Networking is about getting to know people, and you are doing this every day as you chat with someone in line at the store or meet someone at a school event or when you are visiting with a family friend. Building your network is a valuable job search resource. To be successful at networking, you must learn to form mutually beneficial relationships with others and it involves both give and take. Some day, you may be contacted as a networking connection for someone else. The number one way to secure employment in today’s competitive market is through networking. The National Association of Colleges and Employers (NACE) estimates that 75–80% of available positions are never advertised but are filled through word-of-mouth or networking.
Who belongs in my network?
Everyone! Networking means developing a broad list of contacts. Initially, you will utilize your existing resources for contacts to spread the word that you are looking for a job. For college students and new grads, the best networking contacts are:
- LinkedIn contacts and groups such as WMU Career Mentors
- Relatives, friends and acquaintances
- Classmates and former classmates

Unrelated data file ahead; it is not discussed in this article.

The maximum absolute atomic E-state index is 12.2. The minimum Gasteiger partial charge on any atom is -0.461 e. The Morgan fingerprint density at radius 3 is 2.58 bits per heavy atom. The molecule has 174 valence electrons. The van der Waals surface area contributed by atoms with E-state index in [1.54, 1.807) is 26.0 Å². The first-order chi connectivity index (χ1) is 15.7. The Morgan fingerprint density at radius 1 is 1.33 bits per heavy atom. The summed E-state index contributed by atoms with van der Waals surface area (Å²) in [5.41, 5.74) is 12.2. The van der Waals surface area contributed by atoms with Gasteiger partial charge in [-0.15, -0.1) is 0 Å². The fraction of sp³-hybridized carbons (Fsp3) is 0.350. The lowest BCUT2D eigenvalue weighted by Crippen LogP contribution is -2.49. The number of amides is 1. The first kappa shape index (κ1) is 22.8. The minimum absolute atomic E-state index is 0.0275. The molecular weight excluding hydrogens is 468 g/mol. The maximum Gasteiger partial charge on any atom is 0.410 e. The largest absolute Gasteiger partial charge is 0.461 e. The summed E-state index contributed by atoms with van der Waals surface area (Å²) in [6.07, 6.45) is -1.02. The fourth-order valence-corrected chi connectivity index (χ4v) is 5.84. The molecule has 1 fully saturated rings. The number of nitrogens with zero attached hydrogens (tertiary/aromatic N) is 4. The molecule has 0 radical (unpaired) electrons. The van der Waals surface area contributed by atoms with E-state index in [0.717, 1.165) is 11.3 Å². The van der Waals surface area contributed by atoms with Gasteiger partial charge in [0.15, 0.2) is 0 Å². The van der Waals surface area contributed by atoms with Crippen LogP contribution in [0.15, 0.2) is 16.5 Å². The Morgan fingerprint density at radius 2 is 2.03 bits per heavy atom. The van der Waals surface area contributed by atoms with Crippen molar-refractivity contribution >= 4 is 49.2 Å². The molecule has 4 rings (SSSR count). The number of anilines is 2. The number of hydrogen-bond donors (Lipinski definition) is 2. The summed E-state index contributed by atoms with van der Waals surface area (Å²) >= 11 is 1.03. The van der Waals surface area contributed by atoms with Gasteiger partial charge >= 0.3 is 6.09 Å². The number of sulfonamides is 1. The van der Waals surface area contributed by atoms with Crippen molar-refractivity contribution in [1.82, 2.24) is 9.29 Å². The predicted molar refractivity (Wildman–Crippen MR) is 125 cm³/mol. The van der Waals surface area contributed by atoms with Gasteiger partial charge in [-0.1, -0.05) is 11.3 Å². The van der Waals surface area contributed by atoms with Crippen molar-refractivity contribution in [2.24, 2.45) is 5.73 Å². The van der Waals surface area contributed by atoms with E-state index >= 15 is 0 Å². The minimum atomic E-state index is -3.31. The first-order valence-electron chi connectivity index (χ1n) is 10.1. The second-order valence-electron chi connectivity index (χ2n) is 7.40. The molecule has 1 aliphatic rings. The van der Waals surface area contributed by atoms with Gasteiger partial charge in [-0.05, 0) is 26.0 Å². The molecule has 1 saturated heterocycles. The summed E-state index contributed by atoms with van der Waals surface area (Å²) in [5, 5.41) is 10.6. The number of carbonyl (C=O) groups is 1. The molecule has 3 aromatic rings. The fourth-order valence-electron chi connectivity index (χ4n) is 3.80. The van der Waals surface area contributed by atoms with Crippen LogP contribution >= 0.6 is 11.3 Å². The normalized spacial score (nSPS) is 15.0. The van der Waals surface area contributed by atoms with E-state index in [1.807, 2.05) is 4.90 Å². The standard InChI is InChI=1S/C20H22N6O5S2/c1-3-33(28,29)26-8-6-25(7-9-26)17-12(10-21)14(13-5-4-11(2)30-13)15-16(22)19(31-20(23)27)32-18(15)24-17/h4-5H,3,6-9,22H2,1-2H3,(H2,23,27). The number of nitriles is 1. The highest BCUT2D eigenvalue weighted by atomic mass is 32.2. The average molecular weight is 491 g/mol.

- Alumni, including recent grads
- Parents of classmates
- Professors, instructors and advisors
- Professional student organization members and members of other groups you belong to
- Coaches and administrators
- Current and former co-workers
Brainstorm for contacts
There are three different types of contacts, and while you may begin with those contacts closest to you, eventually you will include all three types of contacts in your network.
- Hot contact: A person you know well and with whom you have a direct connection
- Warm contact: A person with whom you have a connection, but you may not know them personally
- Cold contact: A person with whom you have no connection
Tips and tools for networking
- Networking is often about first impressions. Dress well, polish how you speak, make eye contact, and present yourself to impress others. Practice your personal introduction and be prepared to use it.
- Prepare questions. Networking is a conversation between two people, so it is best to have questions in mind when speaking with someone about their career.
- Follow up with every person you meet. A short note telling someone that you enjoyed meeting them will solidify your initial impression and help them remember you.
- Stay Connected. Networking will be an ongoing part of how you manage your career, so stay in touch with your contacts. When someone helps you, make sure you thank them.
- Stay organized, in a notebook, or in a database file on your computer. You can also use a contact management application if you have a smartphone. It is important to keep track of your contacts and your communication with them.